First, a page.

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Israeli forces kill Palestinian man at West Bank flying checkpoint

Osama Mansour, a father of five, was shot and killed after he had been told by soldiers to drive off
An Israeli soldier aims his weapon at a Palestinian driver at a flying checkpoint outside the Palestinian city of Hebron in the occupied West Bank on 2 September 2010 (AFP)
By Akram al-Waara in Bethlehem, occupied West Bank

Israeli forces shot and killed a Palestinian man and injured his wife in the early hours of Tuesday morning as the pair were on their way home to their village of Biddu, northwest of Jerusalem in the occupied West Bank. 

Osama Mansour, 42, and his wife Sumayya, 35, were on their way home around 2:30am when they were stopped at a flying checkpoint outside the neighbouring village al-Jib, where Israeli soldiers were conducting a search and arrest operation.

In an interview with news channel Palestine TV, Sumayya Mansour said that Israeli soldiers stopped her and her husband’s car at the checkpoint and told them to turn off the vehicle, which she says they did.

A photograph of Osama Mansour shared on social media (Handout)
A photograph of Osama Mansour shared on social media (handout)

“Then they told us to turn the car back on and leave, and so we drove off - and then they all started firing bullets at us,” she said from her hospital bed in the West Bank city of Ramallah.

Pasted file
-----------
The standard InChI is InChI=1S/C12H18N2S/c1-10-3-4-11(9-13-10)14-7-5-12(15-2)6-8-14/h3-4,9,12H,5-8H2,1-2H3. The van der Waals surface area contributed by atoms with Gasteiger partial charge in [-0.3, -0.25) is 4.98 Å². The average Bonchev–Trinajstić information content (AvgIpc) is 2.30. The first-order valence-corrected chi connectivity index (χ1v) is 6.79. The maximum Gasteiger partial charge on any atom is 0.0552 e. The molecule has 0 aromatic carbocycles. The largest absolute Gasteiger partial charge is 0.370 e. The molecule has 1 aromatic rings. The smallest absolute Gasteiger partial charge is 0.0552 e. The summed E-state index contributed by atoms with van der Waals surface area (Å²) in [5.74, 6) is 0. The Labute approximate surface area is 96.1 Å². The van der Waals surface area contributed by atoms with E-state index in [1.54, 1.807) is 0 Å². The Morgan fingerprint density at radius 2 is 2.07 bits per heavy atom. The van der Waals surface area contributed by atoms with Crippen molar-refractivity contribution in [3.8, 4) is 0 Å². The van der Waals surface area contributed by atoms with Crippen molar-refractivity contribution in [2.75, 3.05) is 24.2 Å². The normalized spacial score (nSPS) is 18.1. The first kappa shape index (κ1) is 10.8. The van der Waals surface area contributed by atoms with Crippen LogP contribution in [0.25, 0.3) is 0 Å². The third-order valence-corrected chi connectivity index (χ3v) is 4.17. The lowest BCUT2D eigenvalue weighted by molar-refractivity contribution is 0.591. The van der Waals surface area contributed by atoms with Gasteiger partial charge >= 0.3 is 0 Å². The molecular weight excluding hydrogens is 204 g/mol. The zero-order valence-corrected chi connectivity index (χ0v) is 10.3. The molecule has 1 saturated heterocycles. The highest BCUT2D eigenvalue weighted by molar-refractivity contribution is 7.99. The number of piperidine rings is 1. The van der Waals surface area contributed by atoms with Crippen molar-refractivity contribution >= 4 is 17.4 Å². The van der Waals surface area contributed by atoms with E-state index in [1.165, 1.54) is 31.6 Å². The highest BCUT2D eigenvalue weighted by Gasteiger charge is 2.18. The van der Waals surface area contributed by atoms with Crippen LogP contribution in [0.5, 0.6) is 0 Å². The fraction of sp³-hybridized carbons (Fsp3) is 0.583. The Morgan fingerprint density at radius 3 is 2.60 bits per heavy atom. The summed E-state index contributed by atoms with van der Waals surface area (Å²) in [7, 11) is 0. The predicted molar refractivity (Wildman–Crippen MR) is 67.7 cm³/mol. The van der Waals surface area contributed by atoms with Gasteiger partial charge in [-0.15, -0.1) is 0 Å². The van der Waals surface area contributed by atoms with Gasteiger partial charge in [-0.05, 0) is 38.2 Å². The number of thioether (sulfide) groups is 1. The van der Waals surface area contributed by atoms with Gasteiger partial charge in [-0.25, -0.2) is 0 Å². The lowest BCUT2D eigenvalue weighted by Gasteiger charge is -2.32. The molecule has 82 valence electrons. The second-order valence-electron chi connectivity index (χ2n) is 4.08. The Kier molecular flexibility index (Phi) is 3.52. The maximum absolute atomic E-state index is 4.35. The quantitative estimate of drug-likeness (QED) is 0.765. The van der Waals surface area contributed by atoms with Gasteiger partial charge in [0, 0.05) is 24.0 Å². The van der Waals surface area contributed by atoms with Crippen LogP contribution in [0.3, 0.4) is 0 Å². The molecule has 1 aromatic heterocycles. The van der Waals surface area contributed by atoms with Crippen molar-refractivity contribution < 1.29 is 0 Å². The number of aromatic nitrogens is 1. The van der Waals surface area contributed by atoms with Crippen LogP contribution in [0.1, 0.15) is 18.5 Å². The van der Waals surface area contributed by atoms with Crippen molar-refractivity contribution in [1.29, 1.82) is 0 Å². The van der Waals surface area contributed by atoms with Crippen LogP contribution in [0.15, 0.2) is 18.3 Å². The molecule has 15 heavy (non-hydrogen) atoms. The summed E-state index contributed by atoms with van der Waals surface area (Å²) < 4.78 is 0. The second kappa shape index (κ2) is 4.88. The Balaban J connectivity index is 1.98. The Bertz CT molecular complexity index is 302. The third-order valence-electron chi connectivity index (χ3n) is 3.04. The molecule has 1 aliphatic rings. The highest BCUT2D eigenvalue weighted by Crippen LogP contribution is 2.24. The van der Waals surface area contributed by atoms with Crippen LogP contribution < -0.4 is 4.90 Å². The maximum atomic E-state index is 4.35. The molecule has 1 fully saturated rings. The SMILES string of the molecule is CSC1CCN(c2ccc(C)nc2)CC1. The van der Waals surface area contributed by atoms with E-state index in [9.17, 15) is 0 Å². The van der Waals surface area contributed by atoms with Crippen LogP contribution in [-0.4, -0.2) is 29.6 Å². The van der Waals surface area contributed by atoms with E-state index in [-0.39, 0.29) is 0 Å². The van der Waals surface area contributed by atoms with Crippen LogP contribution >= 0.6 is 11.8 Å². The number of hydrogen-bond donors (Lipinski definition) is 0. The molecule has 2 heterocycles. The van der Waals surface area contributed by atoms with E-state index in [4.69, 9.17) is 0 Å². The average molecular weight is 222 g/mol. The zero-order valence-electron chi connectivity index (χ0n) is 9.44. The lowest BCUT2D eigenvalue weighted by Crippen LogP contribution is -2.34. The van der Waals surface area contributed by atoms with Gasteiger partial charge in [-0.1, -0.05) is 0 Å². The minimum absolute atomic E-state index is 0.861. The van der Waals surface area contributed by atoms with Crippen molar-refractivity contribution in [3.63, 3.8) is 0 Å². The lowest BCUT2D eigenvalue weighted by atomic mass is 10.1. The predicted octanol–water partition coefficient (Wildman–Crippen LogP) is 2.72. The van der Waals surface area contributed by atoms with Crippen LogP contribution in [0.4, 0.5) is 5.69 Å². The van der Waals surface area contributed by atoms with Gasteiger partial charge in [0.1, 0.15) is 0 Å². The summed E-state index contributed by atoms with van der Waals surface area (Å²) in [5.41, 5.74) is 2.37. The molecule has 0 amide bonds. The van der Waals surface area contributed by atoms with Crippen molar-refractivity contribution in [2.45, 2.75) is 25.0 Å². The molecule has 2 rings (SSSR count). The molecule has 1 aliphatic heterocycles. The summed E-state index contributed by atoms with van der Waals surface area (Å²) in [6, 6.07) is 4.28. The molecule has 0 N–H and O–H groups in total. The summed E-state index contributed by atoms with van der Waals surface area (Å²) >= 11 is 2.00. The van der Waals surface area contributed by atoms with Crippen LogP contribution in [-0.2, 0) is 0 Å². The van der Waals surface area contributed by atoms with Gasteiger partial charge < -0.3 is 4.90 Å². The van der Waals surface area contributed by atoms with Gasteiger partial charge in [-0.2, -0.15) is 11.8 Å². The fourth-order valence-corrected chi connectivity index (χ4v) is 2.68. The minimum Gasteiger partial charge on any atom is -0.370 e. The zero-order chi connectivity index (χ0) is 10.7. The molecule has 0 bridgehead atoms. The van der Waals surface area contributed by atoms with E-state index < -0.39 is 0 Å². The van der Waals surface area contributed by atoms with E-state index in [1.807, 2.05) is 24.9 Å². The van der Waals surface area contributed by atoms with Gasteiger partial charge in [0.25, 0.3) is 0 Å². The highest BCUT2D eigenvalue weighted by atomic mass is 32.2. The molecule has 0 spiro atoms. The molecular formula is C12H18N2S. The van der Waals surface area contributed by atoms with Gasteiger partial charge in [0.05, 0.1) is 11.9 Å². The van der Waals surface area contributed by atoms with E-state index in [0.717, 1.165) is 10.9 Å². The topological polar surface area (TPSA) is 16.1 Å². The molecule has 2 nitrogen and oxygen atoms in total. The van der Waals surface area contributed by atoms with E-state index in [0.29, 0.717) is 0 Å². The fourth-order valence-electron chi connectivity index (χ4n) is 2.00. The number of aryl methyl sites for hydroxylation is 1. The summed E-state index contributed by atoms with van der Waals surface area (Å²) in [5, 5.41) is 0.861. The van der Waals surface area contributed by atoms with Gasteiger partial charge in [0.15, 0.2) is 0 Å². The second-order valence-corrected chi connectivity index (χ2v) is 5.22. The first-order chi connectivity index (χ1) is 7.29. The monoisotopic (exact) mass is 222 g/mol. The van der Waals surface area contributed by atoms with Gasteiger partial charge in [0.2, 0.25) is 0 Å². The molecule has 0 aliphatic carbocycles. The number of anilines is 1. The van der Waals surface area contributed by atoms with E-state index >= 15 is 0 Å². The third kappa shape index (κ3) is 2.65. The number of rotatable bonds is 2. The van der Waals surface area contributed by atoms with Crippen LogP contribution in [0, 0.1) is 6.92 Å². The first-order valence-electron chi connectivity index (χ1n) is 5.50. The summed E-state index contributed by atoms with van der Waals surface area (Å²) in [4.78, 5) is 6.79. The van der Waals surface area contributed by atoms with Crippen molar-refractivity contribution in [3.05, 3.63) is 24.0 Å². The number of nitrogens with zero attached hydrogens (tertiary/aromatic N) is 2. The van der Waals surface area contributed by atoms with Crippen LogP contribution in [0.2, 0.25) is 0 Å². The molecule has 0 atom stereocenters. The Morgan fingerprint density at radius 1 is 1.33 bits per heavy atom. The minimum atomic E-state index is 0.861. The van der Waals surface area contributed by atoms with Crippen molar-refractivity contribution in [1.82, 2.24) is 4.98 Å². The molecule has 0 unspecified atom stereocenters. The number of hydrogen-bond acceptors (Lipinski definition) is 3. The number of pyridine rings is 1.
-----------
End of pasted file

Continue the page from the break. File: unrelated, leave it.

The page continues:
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According to testimonies from family members, before the pair were told to drive off, soldiers asked to check their IDs, which Osama Mansour willingly handed over, and searched the car. 

“After the soldiers checked their IDs, and their names in the system, and searched their entire car, the soldiers deemed that they were not a threat and told them to turn their car on and pass,” Imran Mansour, 57, a cousin and neighbour of Osama told Middle East Eye. 

“They barely made it a few metres when the soldiers started firing at them from all directions,” Imran Mansour said, recounting testimony he heard from Sumayya and other eyewitnesses. 

The Palestinian Authority (PA) condemned the "atrocious crime", calling it  "just one in a long and ongoing series of extrajudicial executions" committed by Israeli forces.

The Israeli military said in a statement that the Mansours’ vehicle accelerated towards a group of soldiers “in a way that endangered their lives”, and that the soldiers responded with gunfire “to thwart the threat”.

“This is absolutely ridiculous,” Imran Mansour told MEE. “Why would a father of five children, with his wife in the car, try to commit an attack while they were on their way home back to their children?

“If Osama was really trying to commit an attack on the soldiers, he wouldn’t have followed all their orders - stopping the car, turning it off, giving the soldiers their names and IDs, letting them search the car,” the relative added. 

According to Wafa, the official PA news agency, eyewitnesses claimed Israeli soldiers threw a stun grenade in the direction of the car, causing Osama Mansour, who was driving, to speed up the vehicle. 

Imran Mansour said that while he couldn’t confirm if the stun grenade is what led his cousin to speed up the car, he said that he was told by people who witnessed the incident that there were clashes happening in the area due to the soldiers’ arrest operation in al-Jib, and that stun grenades and tear gas had been fired in the area. 

No medical attention